And then every afternoon, after naptime ends, the toys come back out. The contents of the play kitchen that I put away not even 30 minutes ago are once again overturned on the floor. The little people continue their trek through the city. The stuffed animals have yet another tea party on the couch. It happens in minutes, literally MINUTES after those sweet little eyes have opened.

 

Every evening, I start dinner. You’d be amazed at the kind of nonsense a three-year old can get into when they know their mama is preoccupied in the kitchen. Suddenly there is play-doh on the windows, and ground into the tile. There are marker caps strewn about the coloring space, and paper all over the floor.

 

That’s when it hits me. I know how this looks.

I look at myself- still a messy mom-bun. Same grungy clothes I had on this morning (or, in the spirit of honesty, the same clothes I probably had on yesterday, too). I look at the kitchen- I never got to those dishes after all, there was always something else calling me away. I survey the same mess that I know you will see when you walk in the door- the toys, the clutter, the shoes everywhere (how on EARTH are there so many shoes in this house?!). And I know- it looks like nothing has happened here today.

 

But looks can be deceiving, because today was FULL to the brim.

 

Because today, I put out fires. Not literal fires, but the kind of things that require immediate attention.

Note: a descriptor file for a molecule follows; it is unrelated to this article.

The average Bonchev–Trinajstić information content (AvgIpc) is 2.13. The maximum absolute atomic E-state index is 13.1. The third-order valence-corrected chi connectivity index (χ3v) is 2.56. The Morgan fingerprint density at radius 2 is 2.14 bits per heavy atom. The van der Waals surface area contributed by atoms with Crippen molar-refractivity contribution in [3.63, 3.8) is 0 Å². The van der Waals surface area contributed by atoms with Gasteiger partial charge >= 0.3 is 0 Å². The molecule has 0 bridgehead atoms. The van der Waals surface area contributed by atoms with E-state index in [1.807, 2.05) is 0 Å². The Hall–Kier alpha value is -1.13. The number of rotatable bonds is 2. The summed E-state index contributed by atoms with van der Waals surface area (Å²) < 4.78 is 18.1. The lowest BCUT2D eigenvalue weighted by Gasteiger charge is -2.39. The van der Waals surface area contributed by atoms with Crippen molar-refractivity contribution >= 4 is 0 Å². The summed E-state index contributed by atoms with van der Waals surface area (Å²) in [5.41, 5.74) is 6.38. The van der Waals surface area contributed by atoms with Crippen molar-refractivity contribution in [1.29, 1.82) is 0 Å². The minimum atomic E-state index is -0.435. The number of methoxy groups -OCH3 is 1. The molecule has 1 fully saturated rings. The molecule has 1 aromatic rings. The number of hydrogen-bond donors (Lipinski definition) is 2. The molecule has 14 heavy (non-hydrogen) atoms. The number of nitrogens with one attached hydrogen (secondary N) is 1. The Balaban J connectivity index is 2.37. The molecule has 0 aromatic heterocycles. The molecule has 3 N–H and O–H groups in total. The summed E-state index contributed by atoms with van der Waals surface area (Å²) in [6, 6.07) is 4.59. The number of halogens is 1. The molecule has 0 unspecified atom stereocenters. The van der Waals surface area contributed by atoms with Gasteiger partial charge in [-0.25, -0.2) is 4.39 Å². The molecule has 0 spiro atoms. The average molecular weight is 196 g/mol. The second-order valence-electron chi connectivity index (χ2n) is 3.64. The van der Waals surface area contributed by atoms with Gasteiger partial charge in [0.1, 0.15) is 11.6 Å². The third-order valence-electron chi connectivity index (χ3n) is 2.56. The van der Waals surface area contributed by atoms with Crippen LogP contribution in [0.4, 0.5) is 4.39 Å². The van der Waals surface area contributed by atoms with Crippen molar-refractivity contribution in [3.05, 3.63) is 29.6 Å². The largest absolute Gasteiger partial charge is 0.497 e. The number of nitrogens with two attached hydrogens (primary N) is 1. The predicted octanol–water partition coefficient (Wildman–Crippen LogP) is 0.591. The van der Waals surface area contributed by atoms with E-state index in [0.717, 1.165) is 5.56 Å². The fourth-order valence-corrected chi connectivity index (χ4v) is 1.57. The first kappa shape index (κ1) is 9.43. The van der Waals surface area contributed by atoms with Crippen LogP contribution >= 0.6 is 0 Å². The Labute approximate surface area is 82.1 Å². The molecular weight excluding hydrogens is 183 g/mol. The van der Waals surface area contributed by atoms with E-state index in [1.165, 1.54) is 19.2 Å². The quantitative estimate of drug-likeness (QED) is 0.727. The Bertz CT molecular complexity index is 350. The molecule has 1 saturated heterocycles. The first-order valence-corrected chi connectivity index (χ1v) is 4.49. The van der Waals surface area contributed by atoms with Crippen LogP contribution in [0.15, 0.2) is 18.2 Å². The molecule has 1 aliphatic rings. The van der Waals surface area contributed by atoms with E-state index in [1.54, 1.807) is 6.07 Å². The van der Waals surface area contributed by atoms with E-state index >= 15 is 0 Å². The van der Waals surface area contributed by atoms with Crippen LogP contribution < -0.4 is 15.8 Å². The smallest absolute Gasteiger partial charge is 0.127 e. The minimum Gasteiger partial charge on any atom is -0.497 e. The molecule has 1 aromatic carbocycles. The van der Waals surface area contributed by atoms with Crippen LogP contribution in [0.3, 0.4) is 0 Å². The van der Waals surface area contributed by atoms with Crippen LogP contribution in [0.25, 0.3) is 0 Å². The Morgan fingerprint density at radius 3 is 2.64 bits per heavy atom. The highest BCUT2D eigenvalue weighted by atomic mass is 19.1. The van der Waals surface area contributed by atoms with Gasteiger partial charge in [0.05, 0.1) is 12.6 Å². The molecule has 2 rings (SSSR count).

Today, I wiped butts, and noses, and ketchup smeared hands and faces.

Today, I was a nurse, a coach, a cheerleader, a chef, a chauffeur, and a house cleaner.

Today, I was the main source of entertainment for a grumpy toddler.

Today, I cleaned the living room up at LEAST three times.

Today, I made a healthy breakfast, lunch, and dinner and tried to get a choosy little one to eat more than two bites of any of it.

 

So today, as you look at the mess that surrounds us, and wonder “what happened in here all day?” I want you to remember this. Today, I kept the kids alive, happy, and fed. I put the needs of others in front of my own. I sacrificed my quiet time in lieu of getting things accomplished, only to turn around and have it look like I’d actually done nothing. I cleaned the same messes multiple times.

 

I know it may not look like much, but a LOT has happened around here today, and even now, as bedtime draws near and my job has almost finished for the day, I know that there’s still about a million more “things” to do before I can finally crawl into bed, exhausted from a day that was so busy doing “things” already.

 

So please, before you even arrive at that “it’s a mess in here,” thought, know that some very important things happened here today. LIFE happened here today. Some of it was messy and not so great, but a lot of it (amidst the chaos and the clutter) was pretty freaking magical.